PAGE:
The INSTC Is Nothing but a Russia-Iran Trade Corridor to Nowhere

Conceived in 2000 but unfinished, the INSTC is being viewed by both countries as a solution to Western isolation.

4 min read
Hindi Female

While Russia and Iran don’t always concur, their status as pariahs of the West has pushed them to work as an “axis of the sanctioned.” One way this has materialized is through the International North-South Transport Corridor (INSTC), a 7,200-kilometer network of road, rail, and shipping routes designed to move freight between India, Iran, Azerbaijan, Russia, Central Asia, and Europe.

Conceived in 2000 but never finished, the INSTC is increasingly being viewed by both countries as a solution to Western isolation. The question now is whether it can be built.

A problem for strategic planners on both sides is that the trade corridor would pass through Azerbaijan – which the Islamic Republic has threatened to destroy.

Indeed, relations between the neighboring Shia nations have grown tense in recent months, as both countries have held military drills along the Aras River, which separates Iran from Azerbaijan and Armenia.


And yet, pragmatism may nonetheless prevail. In September, Iran’s foreign ministry called the INSTC “crucial” for regional economic activity, and this month, following a tripartite meeting in Turkey, Iranian Parliament Speaker Muhammed Bakir Kalibaf said “some misunderstandings with the Republic of Azerbaijan have …disappeared recently.”

Baku, for its part, would benefit economically from the INSTC, and according to President Ilham Aliyev, infrastructure work related to the transport corridor in Azerbaijan has been completed.

Once operational, “15 million to 30 million tons of cargo can be transported from the territory of Azerbaijan through the [INSTC] alone,” Aliyev said.

Moscow and Tehran have committed significant resources to making the transport corridor a reality.

Officials recently discussed completion of the Astara-Rasht-Qazvin railway, a transport corridor that will connect existing railways of Russia, Azerbaijan, and Iran to the INSTC. Overall, Moscow and Tehran plan to invest as much as $25 billion in the regional network.

Some aspects of the project are already moving.

For instance, this month Russia and Iran signed a contract for construction of a cargo ship to operate out of the Caspian Sea port of Solyanka, in the southern Russian city of Astrakhan. This suggests that the two countries aim to build not only the land route, but also to strengthen the Caspian transportation network.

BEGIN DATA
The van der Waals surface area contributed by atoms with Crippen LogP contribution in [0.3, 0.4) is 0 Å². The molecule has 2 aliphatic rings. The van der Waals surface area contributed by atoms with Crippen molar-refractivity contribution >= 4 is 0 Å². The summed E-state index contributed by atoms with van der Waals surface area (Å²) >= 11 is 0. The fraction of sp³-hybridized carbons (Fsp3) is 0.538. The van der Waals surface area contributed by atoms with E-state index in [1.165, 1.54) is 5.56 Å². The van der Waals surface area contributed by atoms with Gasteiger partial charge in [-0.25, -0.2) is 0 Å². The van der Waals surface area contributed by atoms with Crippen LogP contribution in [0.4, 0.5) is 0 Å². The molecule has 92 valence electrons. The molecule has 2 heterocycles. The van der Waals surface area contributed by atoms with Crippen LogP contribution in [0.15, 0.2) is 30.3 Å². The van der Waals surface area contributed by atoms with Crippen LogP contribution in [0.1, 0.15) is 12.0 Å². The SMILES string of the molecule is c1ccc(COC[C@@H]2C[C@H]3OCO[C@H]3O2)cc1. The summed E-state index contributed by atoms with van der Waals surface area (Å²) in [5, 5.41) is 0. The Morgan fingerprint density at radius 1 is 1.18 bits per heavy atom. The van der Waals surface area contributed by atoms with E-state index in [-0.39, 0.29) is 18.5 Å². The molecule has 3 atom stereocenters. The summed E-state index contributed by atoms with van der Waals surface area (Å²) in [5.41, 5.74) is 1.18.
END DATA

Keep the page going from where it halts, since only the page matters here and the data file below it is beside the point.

Russia and Iran have also discussed the creation of a transport-logistics hub in Iran’s Bandar Abbas port, while the topic of Caspian Sea cooperation was on the agenda for a meeting this week between the countries’ foreign ministers.


Moscow likely views a land link with Iran as a better investment – given that Western countries control most major sea routes and have imposed restrictions on Russian ships.

Nonetheless, the Kremlin is keeping its options open. Earlier this month, Russian President Vladimir Putin and his Iranian counterpart agreed on the need for “consistent implementation of mutually beneficial projects in the energy, transport, and logistics sectors,” according to a readout of the call.

If completed, the INSTC would help Russian and Iranian companies reorient to eastern markets, circumventing some of the sanctions that are strangling their operations.

But creating a new transport route is far from guaranteed; there are plenty of obstacles that continue to stand in the way of an operational corridor.

For starters, it remains uncertain whether Russia, despite being one of the major protagonists, can guarantee security on its section of the transportation route.

The Russian government plans to build roads around Khasavyurt and Derbent – strategically important cities located in Dagestan, a restive region that has faced waves of anti-government protests.

If Moscow loses in Ukraine, separatist tendencies in Dagestan, where ethnic Russians make up only 3.6 percent of the population, will undoubtedly grow, impacting the fate of the INSTC.

Second, given the current geopolitical circumstances, it’s unlikely that European nations will use Russia and Iran as transit routes to India. In a similar vein, the successful functioning of the INSTC would depend on whether Asian countries, namely India and the Gulf states, would agree to do any serious business along transit hubs managed by Russia and Iran.


Third, it will take time to build the necessary transport infrastructure, and it’s unclear whether Moscow, struggling with Western sanctions and bogged down in Ukraine, has the capacity to complete such ambitious projects.

Finally, the United States and its allies can always find new ways to prevent Moscow and Tehran from completing their endeavor – through more sanctions, sabotage, or other means.

At this point, the obstacles to a fully functional INSTC appear insurmountable. Thus, Russia and Iran will likely focus more on developing closer bilateral ties – be it in the fields of aviation or aerospace – aware that a regional transport corridor is heavily dependent on other regional actors.

While a trade route to bypass Western sanctions will remain high on agendas in Moscow and Tehran, for now, the INSTC appears more aspirational than possible.

(This is an opinion piece and the views expressed above are the author’s own. The Quint neither endorses nor is responsible for the same. This article was published in an arrangement with Syndication Bureau.)

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Topics:  Iran   Russia   Azerbaijan 

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